"He's dead, Jim" – the famous quote from "Bones" McCoy in the original Star Trek may be one of the shortest post-mortems one can think of, but it's not necessarily what you want in an Agile retrospective. What you might want instead is the attitude of Star Trek: the Next Generation's captain Picard - "Make it so".

From post-mortem to retrospective

But then again: the history of retrospectives is a history of misunderstandings...
One – plausible – version I have heard goes like this:
When the idea of project retrospectives came up in the context of early space missions, the idea was in fact to learn for the next iteration. But "the next iteration" would have been the next iteration of a rocket design, and the previous iteration would now have been reduced to a lump of metal shreds after it's successful test flight. Under these conditions it must have seemed quite fitting to borrow the term post-mortem – after all there wasn't much left moving at the "landing site". Developing safe ways of landing was not quite as high on the list of priorities as getting off the ground in the first place.
Gradually the scope of post-mortems expanded and soon the term was used to describe the process for all kinds of projects and was even adopted as a general term in commercial software development.
In 2001 Norman L. Kerth wrote a book titled Project Retrospectives: A Handbook for Team Reviews in which he made a strong case against the use of the, then accepted, term post-mortem. Before Esther Derby Diana Larsen's Book Agile Retrospectives came out, this was the definitive guide on retrospectives for me (now both books share that place) and I always tried to follow his emphasis of the fact that we don't do retrospectives for the past but for the future.

So let's use the term "Retrospective"?

At least there is a somewhat common understanding of the term.
When Tom and I laid out the structure for the Hands-on lean and Agile practices course we decided to go with the term "retrospective" – partially because that term is more widely recognized and people would have a clearer picture of what we talk about in that part, and partially because "retrospective" is the term commonly used in descriptions of the mechanics of such a review which makes it a good search candidate when looking for additional information.

How about "operations reviews"?

Nowadays I'm contemplating to suggest naming this section of the course "operations review" – a term used in the lean and Kanban literature. Although there are many very tight definitions of that term pointing out that an operations review is not at all comparable to a retrospective, these "clear" definitions are contradictory and some (a lot) actually suggest a certain similarity between operations review and (healthy) retrospectives.

Now what's it with this nitpicking with words?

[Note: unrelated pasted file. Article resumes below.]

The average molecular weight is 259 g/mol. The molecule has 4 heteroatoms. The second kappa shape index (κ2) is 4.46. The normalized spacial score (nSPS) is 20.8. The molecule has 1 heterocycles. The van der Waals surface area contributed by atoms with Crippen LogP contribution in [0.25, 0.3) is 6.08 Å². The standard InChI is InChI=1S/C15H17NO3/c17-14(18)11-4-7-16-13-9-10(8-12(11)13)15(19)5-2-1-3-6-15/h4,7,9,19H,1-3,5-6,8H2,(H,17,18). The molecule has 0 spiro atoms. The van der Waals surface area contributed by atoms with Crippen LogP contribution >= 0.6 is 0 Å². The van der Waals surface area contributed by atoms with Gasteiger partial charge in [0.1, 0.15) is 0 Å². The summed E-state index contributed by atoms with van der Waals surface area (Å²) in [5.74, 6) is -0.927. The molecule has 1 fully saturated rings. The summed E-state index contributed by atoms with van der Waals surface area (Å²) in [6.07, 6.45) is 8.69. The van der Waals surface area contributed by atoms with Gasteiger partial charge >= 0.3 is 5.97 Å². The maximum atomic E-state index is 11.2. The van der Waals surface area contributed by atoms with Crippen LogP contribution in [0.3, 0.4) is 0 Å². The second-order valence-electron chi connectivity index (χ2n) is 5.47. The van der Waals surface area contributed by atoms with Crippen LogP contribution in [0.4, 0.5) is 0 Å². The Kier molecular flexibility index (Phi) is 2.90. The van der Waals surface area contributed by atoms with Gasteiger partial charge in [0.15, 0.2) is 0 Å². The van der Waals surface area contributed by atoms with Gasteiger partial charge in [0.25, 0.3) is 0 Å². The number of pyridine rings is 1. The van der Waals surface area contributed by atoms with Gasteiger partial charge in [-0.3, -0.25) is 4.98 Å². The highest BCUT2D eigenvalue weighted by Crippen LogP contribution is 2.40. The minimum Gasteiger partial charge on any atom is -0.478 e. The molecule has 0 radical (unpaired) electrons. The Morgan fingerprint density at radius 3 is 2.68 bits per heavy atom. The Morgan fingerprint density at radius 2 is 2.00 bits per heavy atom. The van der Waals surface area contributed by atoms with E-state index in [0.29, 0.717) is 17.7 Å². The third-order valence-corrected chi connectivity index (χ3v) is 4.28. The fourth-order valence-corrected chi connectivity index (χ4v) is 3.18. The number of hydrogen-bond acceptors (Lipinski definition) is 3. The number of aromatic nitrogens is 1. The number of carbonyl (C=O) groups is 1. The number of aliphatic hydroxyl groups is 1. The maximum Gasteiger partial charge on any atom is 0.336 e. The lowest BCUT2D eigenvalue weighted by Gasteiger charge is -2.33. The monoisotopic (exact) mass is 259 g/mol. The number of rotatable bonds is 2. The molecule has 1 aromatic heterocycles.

Is it really important how we call this activity in our daily work? If we start with the intention in mind – looking forward, wanting to influence the future – won't the rest follow?
Well, modern brain science has it's own take on this.
As humans, our expectations and actions are influenced by the language used. In one very well known experiment people where told that they where tested on word-understanding while in reality their physical behavior was the subject of the experiment. One group had to work through a series of words with connotation of old age while the other group worked with words implying agility and youth. Sure enough the "old word" group was measurably slower on their way out from the testing facility. Even though this specific experiment on `priming´ has been disputed lately, the effects of priming also are one of the things the whole advertisement industry thrives upon. One last argument I would like to quote for this influence of words are the Implicit Association Tests from the harvard university. In these tests unconscious beliefs can be discovered by measuring the time it takes to identified words after the brain has been 'primed' with simple but powerful concepts like 'good' and 'bad'.
I don't know about you, but if I have the chance to 'prime' the whole team conducting the activity, I would rather like prime them with a concept that directs our attention to the future than setting them up for looking at a project that's still running with the mindset of a retro-spective, "looking back from a distance". Although much closer to "being in the present" than the mindset of a post-mortem, it still sets us apart from the things we want to influence. For my ears an "operations review" sounds much more like a thing I would undertake to influence what I'm doing right now.
I'm open for suggestions, but whenever possible I propose that we use words like "operations review" instead of "retrospective" or "post mortem" – at least until we find an even better way to put it.